New art exhibit invites critical thinking, conversation
February 1, 2014
By Neil Pierson
New: Feb. 1, 2014, 2:15 p.m.
The question of what constitutes a print has been an unsolved riddle in the art world for a while, and a new exhibit at Sammamish City Hall is attempting to address the issue.
The exhibit, “Crossing Boundaries,” officially opened at City Hall Jan. 21 and will be on display until April 25. The Sammamish Arts Commission, which coordinated the exhibit, will hold a reception and public conversation with the artists at 7 p.m. April 10.
Arts Commissioner Barbara Jirsa curated the exhibit, which encompasses about 30 pieces on the first and second floors at city hall. The art includes several pieces created through traditional printmaking, and others that cross the boundary into digital printing, also known as Giclée (pronounced zhee-clay).
All of the artists being featured are based in the Northwest, Jirsa said. They include Patti Warashina, Fay Jones, Barbara Robertson, Gene Gentry McMahon, Norie Sato, Robert Hardgrave, Roger Shimomura, John Constantine, Cheryll Leo-Gwin and Diane Divelbess.
Several printmaking instructors have also contributed work, including Kim Van Someren, Lisa Hasegawa, Kerstin Graudins, Romson Bustillo and Rickie Wolfe.
“We’re just very pleased with this exhibit; the artists who are featured are ones with wonderful reputations,” Jirsa said.
“The work is really interesting to look at, but they’ll also be part of the verbal conversation that will come in April. There’s been a lot of conversation among artists about what constitutes a print.”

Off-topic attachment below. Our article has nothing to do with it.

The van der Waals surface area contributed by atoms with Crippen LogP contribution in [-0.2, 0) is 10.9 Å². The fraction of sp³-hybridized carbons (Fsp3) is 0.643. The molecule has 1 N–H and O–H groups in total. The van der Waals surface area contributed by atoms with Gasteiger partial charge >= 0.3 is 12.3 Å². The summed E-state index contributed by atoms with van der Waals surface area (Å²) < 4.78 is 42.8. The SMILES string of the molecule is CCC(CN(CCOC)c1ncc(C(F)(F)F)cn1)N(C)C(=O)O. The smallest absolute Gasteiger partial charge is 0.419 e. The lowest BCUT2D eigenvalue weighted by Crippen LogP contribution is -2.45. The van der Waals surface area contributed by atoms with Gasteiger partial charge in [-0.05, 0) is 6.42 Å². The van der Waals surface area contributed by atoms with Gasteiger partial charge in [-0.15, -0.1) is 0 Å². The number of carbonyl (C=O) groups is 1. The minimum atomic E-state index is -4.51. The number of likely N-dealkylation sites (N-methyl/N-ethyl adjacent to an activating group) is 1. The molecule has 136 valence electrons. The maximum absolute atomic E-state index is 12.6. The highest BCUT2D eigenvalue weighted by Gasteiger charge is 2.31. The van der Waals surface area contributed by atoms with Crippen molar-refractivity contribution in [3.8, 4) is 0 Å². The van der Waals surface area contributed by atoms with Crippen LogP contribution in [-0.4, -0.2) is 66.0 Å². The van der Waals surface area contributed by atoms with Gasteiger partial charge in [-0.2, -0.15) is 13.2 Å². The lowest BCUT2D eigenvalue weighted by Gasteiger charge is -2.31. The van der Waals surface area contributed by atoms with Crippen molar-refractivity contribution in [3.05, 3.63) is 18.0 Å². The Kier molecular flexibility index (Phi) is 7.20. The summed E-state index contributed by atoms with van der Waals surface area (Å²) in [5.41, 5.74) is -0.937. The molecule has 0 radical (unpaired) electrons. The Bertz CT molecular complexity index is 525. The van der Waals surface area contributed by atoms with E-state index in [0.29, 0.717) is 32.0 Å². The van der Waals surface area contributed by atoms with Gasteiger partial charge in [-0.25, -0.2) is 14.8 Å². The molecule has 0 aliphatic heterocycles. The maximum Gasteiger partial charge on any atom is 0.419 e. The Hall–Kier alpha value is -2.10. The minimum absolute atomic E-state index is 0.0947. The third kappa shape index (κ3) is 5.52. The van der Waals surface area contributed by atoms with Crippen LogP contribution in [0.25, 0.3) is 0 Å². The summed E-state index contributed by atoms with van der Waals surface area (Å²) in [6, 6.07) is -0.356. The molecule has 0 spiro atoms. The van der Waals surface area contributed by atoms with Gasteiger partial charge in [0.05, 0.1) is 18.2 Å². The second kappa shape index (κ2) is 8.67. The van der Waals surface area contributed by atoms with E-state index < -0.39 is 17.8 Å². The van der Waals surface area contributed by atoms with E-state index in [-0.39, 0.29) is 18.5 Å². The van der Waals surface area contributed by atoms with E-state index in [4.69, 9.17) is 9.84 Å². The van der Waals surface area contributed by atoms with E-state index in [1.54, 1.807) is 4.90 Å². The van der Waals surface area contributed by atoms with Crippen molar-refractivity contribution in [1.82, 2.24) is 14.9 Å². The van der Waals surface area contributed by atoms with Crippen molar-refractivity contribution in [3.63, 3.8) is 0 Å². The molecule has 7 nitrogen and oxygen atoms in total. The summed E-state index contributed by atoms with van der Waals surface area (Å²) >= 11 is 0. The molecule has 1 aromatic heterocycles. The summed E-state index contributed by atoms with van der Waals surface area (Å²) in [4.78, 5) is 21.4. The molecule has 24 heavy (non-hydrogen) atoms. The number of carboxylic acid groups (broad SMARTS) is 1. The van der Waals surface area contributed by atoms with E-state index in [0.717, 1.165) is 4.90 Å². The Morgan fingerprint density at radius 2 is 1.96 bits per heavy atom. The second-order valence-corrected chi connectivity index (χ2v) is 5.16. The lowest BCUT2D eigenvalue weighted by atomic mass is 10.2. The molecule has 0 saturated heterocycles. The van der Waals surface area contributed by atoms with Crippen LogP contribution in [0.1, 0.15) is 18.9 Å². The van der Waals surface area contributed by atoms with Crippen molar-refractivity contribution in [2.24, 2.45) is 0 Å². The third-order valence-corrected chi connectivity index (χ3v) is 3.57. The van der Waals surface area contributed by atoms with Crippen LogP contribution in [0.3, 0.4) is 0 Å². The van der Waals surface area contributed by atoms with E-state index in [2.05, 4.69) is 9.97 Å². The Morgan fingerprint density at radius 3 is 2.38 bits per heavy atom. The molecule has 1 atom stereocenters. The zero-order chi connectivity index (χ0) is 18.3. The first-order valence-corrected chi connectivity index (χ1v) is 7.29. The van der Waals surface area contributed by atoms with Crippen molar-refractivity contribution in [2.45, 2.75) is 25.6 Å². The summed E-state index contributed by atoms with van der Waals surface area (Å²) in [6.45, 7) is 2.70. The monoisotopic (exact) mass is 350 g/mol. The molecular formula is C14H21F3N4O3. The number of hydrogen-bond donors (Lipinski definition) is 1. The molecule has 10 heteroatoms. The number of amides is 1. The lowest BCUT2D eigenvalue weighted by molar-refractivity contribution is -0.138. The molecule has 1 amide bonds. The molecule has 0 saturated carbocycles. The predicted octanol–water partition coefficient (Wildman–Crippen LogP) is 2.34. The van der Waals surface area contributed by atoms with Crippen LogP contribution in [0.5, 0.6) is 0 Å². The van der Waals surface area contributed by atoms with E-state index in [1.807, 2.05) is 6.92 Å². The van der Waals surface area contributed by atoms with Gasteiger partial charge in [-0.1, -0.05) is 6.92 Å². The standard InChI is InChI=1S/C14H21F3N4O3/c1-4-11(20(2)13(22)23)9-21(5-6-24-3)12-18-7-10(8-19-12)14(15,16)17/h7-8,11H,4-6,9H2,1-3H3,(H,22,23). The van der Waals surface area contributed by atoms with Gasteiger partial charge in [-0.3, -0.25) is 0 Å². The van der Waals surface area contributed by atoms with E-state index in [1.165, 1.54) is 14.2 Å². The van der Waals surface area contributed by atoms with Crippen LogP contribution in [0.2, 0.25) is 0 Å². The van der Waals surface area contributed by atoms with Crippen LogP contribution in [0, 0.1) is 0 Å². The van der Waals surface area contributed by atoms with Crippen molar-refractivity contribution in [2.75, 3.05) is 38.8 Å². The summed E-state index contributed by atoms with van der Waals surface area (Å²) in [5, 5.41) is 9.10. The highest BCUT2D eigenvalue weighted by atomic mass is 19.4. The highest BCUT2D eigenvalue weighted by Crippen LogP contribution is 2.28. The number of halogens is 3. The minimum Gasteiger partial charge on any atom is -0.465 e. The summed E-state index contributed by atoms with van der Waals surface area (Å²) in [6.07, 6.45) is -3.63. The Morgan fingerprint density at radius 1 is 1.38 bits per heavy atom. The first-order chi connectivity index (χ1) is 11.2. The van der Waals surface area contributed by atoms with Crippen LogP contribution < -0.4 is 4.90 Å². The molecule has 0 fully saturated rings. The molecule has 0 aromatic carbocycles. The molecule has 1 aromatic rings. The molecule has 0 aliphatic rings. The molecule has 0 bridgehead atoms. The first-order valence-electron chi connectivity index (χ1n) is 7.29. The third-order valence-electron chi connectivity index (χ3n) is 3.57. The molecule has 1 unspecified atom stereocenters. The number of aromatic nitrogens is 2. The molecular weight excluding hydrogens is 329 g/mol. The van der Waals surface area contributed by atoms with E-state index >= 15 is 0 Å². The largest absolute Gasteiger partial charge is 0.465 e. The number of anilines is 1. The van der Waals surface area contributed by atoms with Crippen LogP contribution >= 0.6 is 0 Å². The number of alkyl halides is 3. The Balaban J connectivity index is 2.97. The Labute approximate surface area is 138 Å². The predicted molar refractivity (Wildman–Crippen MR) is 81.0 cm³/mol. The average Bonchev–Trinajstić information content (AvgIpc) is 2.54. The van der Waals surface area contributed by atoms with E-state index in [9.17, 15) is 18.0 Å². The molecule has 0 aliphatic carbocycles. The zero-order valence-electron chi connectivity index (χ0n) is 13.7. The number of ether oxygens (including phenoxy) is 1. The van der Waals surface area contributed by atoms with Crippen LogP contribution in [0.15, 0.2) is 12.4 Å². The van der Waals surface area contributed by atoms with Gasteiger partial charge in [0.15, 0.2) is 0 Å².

Giclée, a term created by printmaker Jack Duganne in 1991, generally refers to any high-quality inkjet printing. It’s faster and easier than a traditional print, created by transferring ink through a screen to paper, or a hand-pulled print, created by rolling ink across paper and a wood block.
In any case, prints are considered separate works of art because they never turn out identical.
“With the digital, you have a lot of other kinds of options,” Jirsa said. “You can make many that are exactly the same.”
Artists were asked to submit a traditional print and a digital print of their choice, and some submissions were so creative Jirsa had never seen their ilk before. That happened in the case of Barbara Robertson, a Seattle-based artist whose piece, “Loose Blue,” includes a smartphone-scannable bar code that links to music.
Many of the artists are known “far and wide,” Jirsa said, includes Jones, Sato and Warashina. Shimomura is a Garfield High School and University of Washington graduate who went on to teach for 35 years at the University of Kansas.
“He’s a real interesting story, and has done a great deal of work around diversity and around the Asian community,” Jirsa said, noting his family was part of a Japanese internment camp during World War II.
The art commission is looking to generate a large turnout for the April 10 reception.
“Our hope is we offer something in terms of some really fine art, and also the conversation, and that’s what builds community,” Jirsa said.